Once active as a birdwatcher, my interests in natural history are now focused primarily on mycology: the identification and photography of wild mushroom species, and the consumption of some that are edible.
For many years I have presented an annual program on mushrooms at Nixon County Park in Jacobus, Pa. I am an active member of the Eastern Penn Mushroomers, an affiliate of the North American Mycological Association, which sponsors lectures, workshops and local collecting forays.
SOME USEFUL REFERENCES ON MUSHROOMS
(A selective bibliography prepared by Dr. John Dawson)
David Largent, How to Identify Mushrooms to Genus, Vol I:
Macroscopic Features, Mad River Press (Rte. 2, Box 151-B,
Eureka, CA 95501), 1973. (paperback) An excellent book to
acquaint the beginner with basic mushroom terminology and
principles of identification. No color photos, but excellent
line drawings. Other volumes (II through IV) cover field
identification, microscopic features, and keys to families and
Alan E. Bessette, Arleen R. Besette, and David W. Fischer,
Mushrooms of Northeastern North America, Syracuse University
Press, 1997. The most comprehensive guide for our area, but
bulky to carry around. Lacks cross references between photos and
David Arora, Mushrooms Demystified, Ten Speed Press (P.O. Box
7123, Berkeley, CA 94707), 2nd ed., 1986. (paperback) Broad
coverage of a great many species. Sound advice and good color
photographs. Amusingly written. Too big for convenient use in
the field, but very good for subsequent identification work at
home and fun just to read.
Orson K. Miller, Jr., Mushrooms of North America, E.P. Dutton
(New York, NY), 1977. (softback) A very good field guide written
by one of America's foremost mycologists. Somewhat more
technical than Arora's book. Good color photos. Waterproof
cover. Handy size for carrying along.
National Audubon Society, Pocket Guide to Familiar Mushrooms,
Alfred A. Knopf (New York, NY) 1990. (small paperback) No keys
and limited coverage, but excellent color photos of the
mushrooms one is most likely to see.
Giovanni Pacioni and Gary Lincoff, Simon & Schuster's Guide to
Mushrooms, Simon and Schuster (New York, NY), 1981. (paperback)
Minimal keys, but good color photographs of a great many
species, including many not illustrated elsewhere.
Helen V. Smith and Alexander H. Smith, How to Know the
Non-Gilled Fleshy Fungi, Wm. C. Brown Co. (Dubuque, IA), 1973.
(spiral-bound paperback) The best source for identifying
mushrooms without gills, such as boletes, puffballs, morels, cup
fungi, shelf fungi and stinkhorns -- species often given limited
coverage in other guides. Line drawings, but no photos.
Unfortunately, the keys and text are fairly technical.
Gary Lincoff and D.H. Mitchell, Toxic and Hallucinogenic
Mushroom Poisoning, A Handbook for Physicians and Mushroom
Hunters, Van Nostrand Reinhold (New York, NY), 1977. By far the
most comprehensive and accurate compendium of information on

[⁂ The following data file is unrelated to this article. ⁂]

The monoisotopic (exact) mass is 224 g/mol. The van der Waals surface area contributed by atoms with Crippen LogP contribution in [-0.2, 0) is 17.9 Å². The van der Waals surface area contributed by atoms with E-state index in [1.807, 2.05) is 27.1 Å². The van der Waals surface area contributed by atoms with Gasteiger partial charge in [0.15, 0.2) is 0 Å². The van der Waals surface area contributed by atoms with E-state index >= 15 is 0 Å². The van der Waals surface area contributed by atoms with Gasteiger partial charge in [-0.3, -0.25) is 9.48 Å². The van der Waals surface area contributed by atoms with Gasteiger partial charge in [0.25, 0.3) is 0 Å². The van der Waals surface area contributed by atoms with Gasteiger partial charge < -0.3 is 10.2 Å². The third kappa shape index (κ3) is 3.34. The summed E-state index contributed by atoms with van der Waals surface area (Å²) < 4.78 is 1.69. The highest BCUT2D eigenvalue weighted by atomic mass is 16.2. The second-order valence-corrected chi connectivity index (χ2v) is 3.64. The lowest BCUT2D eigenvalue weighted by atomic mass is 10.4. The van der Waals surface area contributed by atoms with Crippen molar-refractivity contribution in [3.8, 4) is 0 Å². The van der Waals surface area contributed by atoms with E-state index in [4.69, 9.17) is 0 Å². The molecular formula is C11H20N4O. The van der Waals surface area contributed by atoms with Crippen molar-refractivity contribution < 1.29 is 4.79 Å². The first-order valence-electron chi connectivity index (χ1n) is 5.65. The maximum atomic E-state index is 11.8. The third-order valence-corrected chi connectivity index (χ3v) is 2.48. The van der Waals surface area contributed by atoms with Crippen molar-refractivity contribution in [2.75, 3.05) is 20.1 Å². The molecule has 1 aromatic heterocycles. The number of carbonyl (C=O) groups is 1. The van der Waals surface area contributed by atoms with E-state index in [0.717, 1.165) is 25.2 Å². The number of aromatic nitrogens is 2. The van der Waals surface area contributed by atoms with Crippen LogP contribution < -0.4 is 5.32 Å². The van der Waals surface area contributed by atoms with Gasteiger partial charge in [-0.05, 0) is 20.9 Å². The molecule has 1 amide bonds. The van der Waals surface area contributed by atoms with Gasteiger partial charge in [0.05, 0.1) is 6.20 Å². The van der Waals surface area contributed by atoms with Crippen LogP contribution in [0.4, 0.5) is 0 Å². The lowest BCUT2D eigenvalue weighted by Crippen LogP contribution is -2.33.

mushroom toxins. Fascinating reading, despite its wealth of
technical detail. Should be required reading for every would-be
mycophagist (before the first collecting trip).
Jack Czarnecki, Joe's Book of Mushroom Cookery, Atheneum (New
York, NY), 1986. Gourmet mushroom recipes from what was
America's most famous wild mushroom restaurant, Joe's, in
Reading, PA. (The restaurant is now defunct, having closed in
January of 1997. Jack has moved to Oregon and reopened there.)
Jane Grigson, The Mushroom Feast, Alfred A. Knopf (New York,
NY), 1975. Many good recipes, but a distinctly snobbish text,
replete with pretentious French titles and terminology.
David W. Fischer and Alan E. Bessette, Edible Wild Mushrooms of
North America: A Field-to-Kitchen Guide, University of Texas
Press, 1992 (paperback). A combination field guide and cookbook,
with some excellent recipes.
The Joys of Mushrooming:
Elio Schaechter, In the Company of Mushrooms: A Biologist's
Tale, Harvard University Press (Cambridge, MA), 1997. A
delightful book, containing a wealth of mushroom lore.
Edward S. Matisoff, Mushrooms and Light: The Nature
Photographer's Guide to Photographing Mushrooms (privately
published by the author, 7584 Lemur Street, Ventura CA 93003),
1993. (50-page spiral-bound paperback) Contains many useful
suggestions concerning equipment and lighting.
Using Mushrooms as Dyestuffs:
Miriam C. Rice, Mushrooms for Color, Mad River Press, Inc.,
(Rte. 2, Box 151-B, Eureka, CA 95501), 1980. (paperback)
Mushroom Web Sites:
mycoElectronica: A privately maintained British site with much
Site of Taylor Lockwood, renowned mushroom photographer
There are many other mycological sites as well. Try searching
with Yahoo or Web Crawler, or follow links from the sites above.
Amateur Mushroom Organization:
Eastern Penn Mushroomers. Conducts regular
meetings in the winter and frequent forays during spring, summer
and fall. $10 annual membership fee includes membership in NAMA
as well. Web site: